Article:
Sola Kbaitry's abode pioneers a wabi-sabi design philosophy and extends the joy of laidback living.
Words by Laura Cherrie Beaney in Design & Architecture · Sep 19th, 2023
The Lebanese interior designer has carefully curated a home environment that nurtures her passion for wellness and contributes significantly to her overall sense of well-being. During her travels in Japan, Sola discovered and became enamoured with the wabi-sabi philosophy, which centres around finding beauty in imperfection. This philosophy unfolds in the details that bring life to Sola's home, whether it's the natural folds of her linen, a cracked piece of pottery, or the subtle imperfections in a slab of wood. In the process of renovating her own three-bedroom home, the designer sought to infuse her environment with the mood-enhancing visual codes that characterise the Mediterranean. Her calming colour palette and deliberately relaxed aesthetic approach encourage those who enter her home to embrace the unhurried serenity of slow living.
Sola: My name is Sola Kbaitry, and I’m a 44-year-old Lebanese soul. I have a Business Administration degree and have been living in Dubai since 2002. After residing here for such a long time, I consider Dubai to be my home!
Interior design is my passion, along with reading and yoga. My passion for interiors started when I was young. I’ve always had an eye for aesthetics, and I tend to find beauty everywhere, even in the darkest of places - for that, I feel blessed.
After years of working in the corporate world, sitting behind a desk, and commuting between my home and the office for long hours, I decided that I had had enough of that busy and empty life. I realised that this lifestyle was satisfying my daily needs but not my inner self.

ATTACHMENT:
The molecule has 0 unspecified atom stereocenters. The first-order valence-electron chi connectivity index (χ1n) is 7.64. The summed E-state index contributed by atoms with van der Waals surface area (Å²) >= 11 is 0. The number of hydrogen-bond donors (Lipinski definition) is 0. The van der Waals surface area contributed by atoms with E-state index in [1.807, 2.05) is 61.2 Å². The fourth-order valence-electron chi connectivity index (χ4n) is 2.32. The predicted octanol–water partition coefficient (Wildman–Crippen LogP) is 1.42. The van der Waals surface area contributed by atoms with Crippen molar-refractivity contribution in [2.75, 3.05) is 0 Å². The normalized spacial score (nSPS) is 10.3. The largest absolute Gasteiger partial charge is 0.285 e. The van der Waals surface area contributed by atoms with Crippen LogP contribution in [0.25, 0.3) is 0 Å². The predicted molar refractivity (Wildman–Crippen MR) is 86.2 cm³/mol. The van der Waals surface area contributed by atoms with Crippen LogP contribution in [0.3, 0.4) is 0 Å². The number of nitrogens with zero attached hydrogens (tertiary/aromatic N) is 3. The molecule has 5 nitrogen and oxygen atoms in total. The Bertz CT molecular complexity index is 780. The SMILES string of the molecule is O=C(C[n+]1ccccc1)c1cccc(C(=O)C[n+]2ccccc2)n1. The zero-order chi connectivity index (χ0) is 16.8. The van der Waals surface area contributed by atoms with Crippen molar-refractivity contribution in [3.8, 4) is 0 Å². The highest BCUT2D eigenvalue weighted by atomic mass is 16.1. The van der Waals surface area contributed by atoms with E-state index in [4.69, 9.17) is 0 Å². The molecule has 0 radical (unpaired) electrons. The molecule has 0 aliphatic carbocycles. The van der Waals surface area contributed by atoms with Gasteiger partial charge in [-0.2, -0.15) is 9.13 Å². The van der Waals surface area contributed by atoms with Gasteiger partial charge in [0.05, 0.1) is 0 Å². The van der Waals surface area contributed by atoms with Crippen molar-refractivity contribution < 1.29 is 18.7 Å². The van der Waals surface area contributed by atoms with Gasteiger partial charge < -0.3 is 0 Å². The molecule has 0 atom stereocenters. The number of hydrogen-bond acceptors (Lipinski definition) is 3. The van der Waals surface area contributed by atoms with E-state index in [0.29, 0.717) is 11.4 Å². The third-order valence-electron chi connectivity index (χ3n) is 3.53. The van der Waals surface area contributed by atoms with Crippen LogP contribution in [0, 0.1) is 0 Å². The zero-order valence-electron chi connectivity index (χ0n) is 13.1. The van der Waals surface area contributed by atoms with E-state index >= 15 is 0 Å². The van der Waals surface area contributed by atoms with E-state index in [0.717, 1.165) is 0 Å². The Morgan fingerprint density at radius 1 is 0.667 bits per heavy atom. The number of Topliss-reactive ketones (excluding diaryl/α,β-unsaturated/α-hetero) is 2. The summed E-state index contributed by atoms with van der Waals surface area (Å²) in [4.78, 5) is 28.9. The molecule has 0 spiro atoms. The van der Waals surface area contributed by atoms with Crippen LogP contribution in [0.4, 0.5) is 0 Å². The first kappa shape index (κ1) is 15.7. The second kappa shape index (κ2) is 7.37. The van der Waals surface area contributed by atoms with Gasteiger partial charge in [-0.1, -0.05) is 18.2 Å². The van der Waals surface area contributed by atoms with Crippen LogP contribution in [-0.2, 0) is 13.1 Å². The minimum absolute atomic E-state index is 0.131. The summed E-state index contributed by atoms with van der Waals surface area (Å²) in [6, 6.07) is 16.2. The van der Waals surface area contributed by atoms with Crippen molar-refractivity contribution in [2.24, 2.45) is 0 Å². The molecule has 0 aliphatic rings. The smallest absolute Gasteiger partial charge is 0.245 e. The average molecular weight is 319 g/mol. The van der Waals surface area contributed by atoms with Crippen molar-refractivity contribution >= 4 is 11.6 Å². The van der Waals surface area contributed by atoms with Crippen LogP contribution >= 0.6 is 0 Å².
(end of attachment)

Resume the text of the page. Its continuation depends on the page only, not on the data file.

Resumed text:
I started studying interior design while still working at my office job from 8-5 each day. I received my diploma and started working even before I graduated.
We purchased our three-bedroom home in Dubai in The Springs community in 2012. Shortly after, we began major renovations. We removed walls, changed tiles, added new doors, painted, and added wall cladding. I love open spaces - we have a no-walls policy, so there’s lots of natural light to enjoy. And that’s how our zen, slow-living home first came to life!
When you enter the home, you’re greeted with a sense of Mediterranean serenity, a feeling that seeps from each and every corner. I come from a Mediterranean country, Lebanon, which I think stimulated my connection to this type of aesthetic. I always feel happiness and pleasure when I’m in authentic, clean, light, and simple places. I believe that our environment profoundly affects our mood.
Inside, calming light walls come into dialogue with sandstone tiles, wood, and an abundance of greenery. I truly love plants, trees, and nature, something that really comes across in my design ethos. We employed a palette of neutral colours that complemented a hand-painted feature wall that I worked on myself.
We love to entertain at home, but we always employ a slow living approach. Slow living is a lifestyle choice. It is a state of mind where you choose to be mindful, organic, and natural. It’s a balanced, easy way of living that helps you appreciate what you have and express gratitude for it.
Our interiors maintain the principles of slow living with elements of wabi-sabi punctuated throughout our abode. Wabi-sabi profoundly impacted me following my visit to Japan. While there, I noticed the Japanese attention to detail and a shared desire to keep all aspects of design as simple and well-balanced as possible.
Wabi-sabi embodies the 'beauty found in imperfection' philosophy. It celebrates the imperfections of everyday life and combines natural inspirations with a neutral palette. Unlike minimalism, which seeks to streamline and eliminate clutter, wabi-sabi celebrates the knots in the wood or the wrinkles in the linen, the cracks in the vase. It alludes to seeing the beauty in imperfections, the value of the passage of time and openly accepts the deterioration and transience of existence, both human and material. Hence, you can see in my home a few cracked vases, imperfect shapes, and imperfectly built walls.
My favourite pieces in the home are the pottery vases and jars that I collected from different places, displayed on built-in shelves. They offer the space a sense of simplicity and cosiness.
Right now, I’m working on different interior projects, from residential to commercial addresses. My latest exciting project was working with a solar power company that sells containers produced using solar energy, it's a bright new concept that’s been so interesting to work on.
Images credit: Sola Kbaitry
Follow Sola on Instagram.